Dear Abby: I’m insulted when my family members forget my profession, misrepresent it

DEAR ABBY: I graduated from college with a degree in a niche field. In my class of nearly 7,000 graduates, there were only four of us with this specific degree. I now have a career in the field in which I specialized. I love what I do and I’m proud of it. The problem is my family. For some reason my parents and siblings don’t seem to want to remember what I do. When people at home ask me what I do, they come up with vague or dismissive answers.

When they tell me about it later, they seem to find it funny. The first few times I could laugh about it too, but it’s been going on for years. Their unilateral running gag has aged. I don’t care if they don’t care about what I do, but I feel humiliated and hurt when they act with such disdain towards others.

It happened again a few days ago when I was with my family at an event. A family member intentionally messed up my workplace name multiple times (even after I corrected it) while talking to a volunteer. Even if I managed to intervene, it still weighs on me.

I have tried to explain what I am doing several times. It’s not confusing. I even suggested they use broader alternatives (if they said I’m an environmentalist, I’d be thrilled). Nothing has changed.

I wonder if this is more than a joke and if they don’t really take me seriously. Should I be more frank? Should I tell them that this crossed the line from funny to hurtful? Or am I blowing out of proportion? — INJURED IN THE WEST

DEAR INJURED: You may be putting more energy into it than it deserves. You know the importance of the work you do. Your loved ones may be jealous of your accomplishments or so intellectually limited that they can’t remember the word “environmentalist.” If you are present when this happens, feel free to correct the mistake as you did, but do so with humor.

DEAR ABBY: Please share some thoughts on answering the phone on speakerphone. My lifelong friend does this. Sometimes I know her husband is in the room. Recently, however, we were on speakerphone when she told me she was going to the beauty salon. When the call connected to her vehicle, I assumed she was alone. We continued our VERY personal conversation (I was speaking) until she got to her destination. That’s when she told me THEY had arrived! I didn’t realize someone else was in the car.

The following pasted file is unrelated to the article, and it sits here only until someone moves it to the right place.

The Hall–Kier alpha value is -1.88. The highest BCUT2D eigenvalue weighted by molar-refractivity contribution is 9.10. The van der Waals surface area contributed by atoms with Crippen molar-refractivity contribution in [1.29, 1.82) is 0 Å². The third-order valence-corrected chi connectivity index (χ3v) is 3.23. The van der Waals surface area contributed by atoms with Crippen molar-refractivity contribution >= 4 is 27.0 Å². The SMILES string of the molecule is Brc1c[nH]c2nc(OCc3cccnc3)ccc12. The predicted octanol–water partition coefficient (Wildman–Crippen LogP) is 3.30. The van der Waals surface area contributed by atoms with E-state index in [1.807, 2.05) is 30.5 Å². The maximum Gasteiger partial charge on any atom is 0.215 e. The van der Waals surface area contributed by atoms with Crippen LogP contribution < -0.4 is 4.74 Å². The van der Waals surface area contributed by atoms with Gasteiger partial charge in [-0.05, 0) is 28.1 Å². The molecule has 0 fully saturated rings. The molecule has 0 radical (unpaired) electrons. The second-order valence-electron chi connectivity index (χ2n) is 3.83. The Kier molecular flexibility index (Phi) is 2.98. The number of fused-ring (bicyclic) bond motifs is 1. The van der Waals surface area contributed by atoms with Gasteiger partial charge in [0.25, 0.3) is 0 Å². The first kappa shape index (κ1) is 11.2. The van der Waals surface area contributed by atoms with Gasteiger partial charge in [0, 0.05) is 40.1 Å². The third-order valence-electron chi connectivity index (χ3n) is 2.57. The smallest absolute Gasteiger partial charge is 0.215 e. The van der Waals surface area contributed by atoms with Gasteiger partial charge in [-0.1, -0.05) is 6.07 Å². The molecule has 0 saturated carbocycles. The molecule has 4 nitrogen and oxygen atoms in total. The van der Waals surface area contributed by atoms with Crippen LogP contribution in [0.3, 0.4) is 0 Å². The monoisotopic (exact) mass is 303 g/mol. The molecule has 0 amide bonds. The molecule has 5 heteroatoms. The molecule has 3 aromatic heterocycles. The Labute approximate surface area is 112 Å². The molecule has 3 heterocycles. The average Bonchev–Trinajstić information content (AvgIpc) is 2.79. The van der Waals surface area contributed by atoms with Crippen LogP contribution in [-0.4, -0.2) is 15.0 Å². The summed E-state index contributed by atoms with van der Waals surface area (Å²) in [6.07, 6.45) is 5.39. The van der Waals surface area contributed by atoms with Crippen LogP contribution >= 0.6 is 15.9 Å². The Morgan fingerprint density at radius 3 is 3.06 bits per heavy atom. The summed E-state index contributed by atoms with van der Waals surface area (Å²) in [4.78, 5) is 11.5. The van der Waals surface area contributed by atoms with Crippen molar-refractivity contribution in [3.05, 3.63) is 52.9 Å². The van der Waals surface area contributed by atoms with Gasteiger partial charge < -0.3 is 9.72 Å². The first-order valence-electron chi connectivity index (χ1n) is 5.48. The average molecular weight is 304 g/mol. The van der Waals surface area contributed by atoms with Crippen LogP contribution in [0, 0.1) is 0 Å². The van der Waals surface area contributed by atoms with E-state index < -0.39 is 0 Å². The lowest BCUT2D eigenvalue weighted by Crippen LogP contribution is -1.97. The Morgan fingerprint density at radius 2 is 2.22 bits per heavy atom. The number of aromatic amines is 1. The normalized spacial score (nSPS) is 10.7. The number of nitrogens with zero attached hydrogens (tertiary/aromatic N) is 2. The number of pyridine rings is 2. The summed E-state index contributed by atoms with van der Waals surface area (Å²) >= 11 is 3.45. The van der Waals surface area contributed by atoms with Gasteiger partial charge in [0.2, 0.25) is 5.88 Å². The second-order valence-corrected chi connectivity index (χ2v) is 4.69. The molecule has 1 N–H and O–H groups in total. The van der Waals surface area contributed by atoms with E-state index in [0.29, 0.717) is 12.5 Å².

Am I wrong to be upset that she allowed me to talk while her husband was listening without my knowledge? She could have easily gone from a speakerphone to a private call, given the nature of the discussion. — CRAZY IN MISSOURI

DEAR FOOL: You’re not wrong to get upset. I would be too. If your friend understood that this was a confidential conversation, she should have told you that she was not alone or ended the call. Tell her that it made you feel invaded and, if you plan to continue your relationship with her, set some ground rules for future phone conversations.

Dear Abby is written by Abigail Van Buren, also known as Jeanne Phillips, and was founded by her mother, Pauline Phillips. Contact Dear Abby at or PO Box 69440, Los Angeles, CA 90069.

Good advice for everyone – from teenagers to the elderly – can be found in “The anger in all of us and how to deal with it”. To order, send your name and mailing address, along with an $8 check or money order (US funds), to: Dear Abby, Anger Booklet, PO Box 447, Mount Morris, IL 61054-0447. (Shipping and handling charges are included in the price.)

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